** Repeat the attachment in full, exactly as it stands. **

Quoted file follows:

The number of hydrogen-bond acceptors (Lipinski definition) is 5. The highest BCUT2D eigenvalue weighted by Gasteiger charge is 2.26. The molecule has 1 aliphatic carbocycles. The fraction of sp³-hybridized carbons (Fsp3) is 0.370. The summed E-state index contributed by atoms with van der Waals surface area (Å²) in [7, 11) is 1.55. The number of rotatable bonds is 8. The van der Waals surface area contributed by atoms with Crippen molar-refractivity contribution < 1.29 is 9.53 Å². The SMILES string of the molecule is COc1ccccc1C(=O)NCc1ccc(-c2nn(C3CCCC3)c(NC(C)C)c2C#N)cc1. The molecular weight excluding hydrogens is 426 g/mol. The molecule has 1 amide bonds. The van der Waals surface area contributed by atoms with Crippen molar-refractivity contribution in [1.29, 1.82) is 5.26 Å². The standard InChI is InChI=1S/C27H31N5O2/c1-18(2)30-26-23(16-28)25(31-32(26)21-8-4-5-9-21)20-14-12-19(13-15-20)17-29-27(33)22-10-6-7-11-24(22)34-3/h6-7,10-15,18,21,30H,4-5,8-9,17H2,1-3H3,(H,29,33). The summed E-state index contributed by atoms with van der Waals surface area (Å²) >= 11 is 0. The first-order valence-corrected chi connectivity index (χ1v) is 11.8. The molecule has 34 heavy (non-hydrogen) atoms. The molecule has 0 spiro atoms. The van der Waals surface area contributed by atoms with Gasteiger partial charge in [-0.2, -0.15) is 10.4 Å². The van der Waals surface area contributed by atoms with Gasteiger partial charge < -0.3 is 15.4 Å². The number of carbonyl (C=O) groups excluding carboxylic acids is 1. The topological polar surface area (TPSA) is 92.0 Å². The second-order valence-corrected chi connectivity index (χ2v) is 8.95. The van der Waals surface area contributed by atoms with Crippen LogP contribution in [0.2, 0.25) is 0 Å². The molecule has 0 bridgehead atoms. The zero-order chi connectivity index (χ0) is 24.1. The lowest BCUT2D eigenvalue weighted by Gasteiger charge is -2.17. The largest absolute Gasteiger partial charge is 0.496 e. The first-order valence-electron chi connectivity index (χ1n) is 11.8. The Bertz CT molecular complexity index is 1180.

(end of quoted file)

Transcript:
The number of hydrogen-bond acceptors (Lipinski definition) is 5. The highest BCUT2D eigenvalue weighted by Gasteiger charge is 2.26. The molecule has 1 aliphatic carbocycles. The fraction of sp³-hybridized carbons (Fsp3) is 0.370. The summed E-state index contributed by atoms with van der Waals surface area (Å²) in [7, 11) is 1.55. The number of rotatable bonds is 8. The van der Waals surface area contributed by atoms with Crippen molar-refractivity contribution < 1.29 is 9.53 Å². The SMILES string of the molecule is COc1ccccc1C(=O)NCc1ccc(-c2nn(C3CCCC3)c(NC(C)C)c2C#N)cc1. The molecular weight excluding hydrogens is 426 g/mol. The molecule has 1 amide bonds. The van der Waals surface area contributed by atoms with Crippen molar-refractivity contribution in [1.29, 1.82) is 5.26 Å². The standard InChI is InChI=1S/C27H31N5O2/c1-18(2)30-26-23(16-28)25(31-32(26)21-8-4-5-9-21)20-14-12-19(13-15-20)17-29-27(33)22-10-6-7-11-24(22)34-3/h6-7,10-15,18,21,30H,4-5,8-9,17H2,1-3H3,(H,29,33). The summed E-state index contributed by atoms with van der Waals surface area (Å²) >= 11 is 0. The first-order valence-corrected chi connectivity index (χ1v) is 11.8. The molecule has 34 heavy (non-hydrogen) atoms. The molecule has 0 spiro atoms. The van der Waals surface area contributed by atoms with Gasteiger partial charge in [-0.2, -0.15) is 10.4 Å². The van der Waals surface area contributed by atoms with Gasteiger partial charge < -0.3 is 15.4 Å². The number of carbonyl (C=O) groups excluding carboxylic acids is 1. The topological polar surface area (TPSA) is 92.0 Å². The second-order valence-corrected chi connectivity index (χ2v) is 8.95. The van der Waals surface area contributed by atoms with Crippen LogP contribution in [0.2, 0.25) is 0 Å². The molecule has 0 bridgehead atoms. The zero-order chi connectivity index (χ0) is 24.1. The lowest BCUT2D eigenvalue weighted by Gasteiger charge is -2.17. The largest absolute Gasteiger partial charge is 0.496 e. The first-order valence-electron chi connectivity index (χ1n) is 11.8. The Bertz CT molecular complexity index is 1180.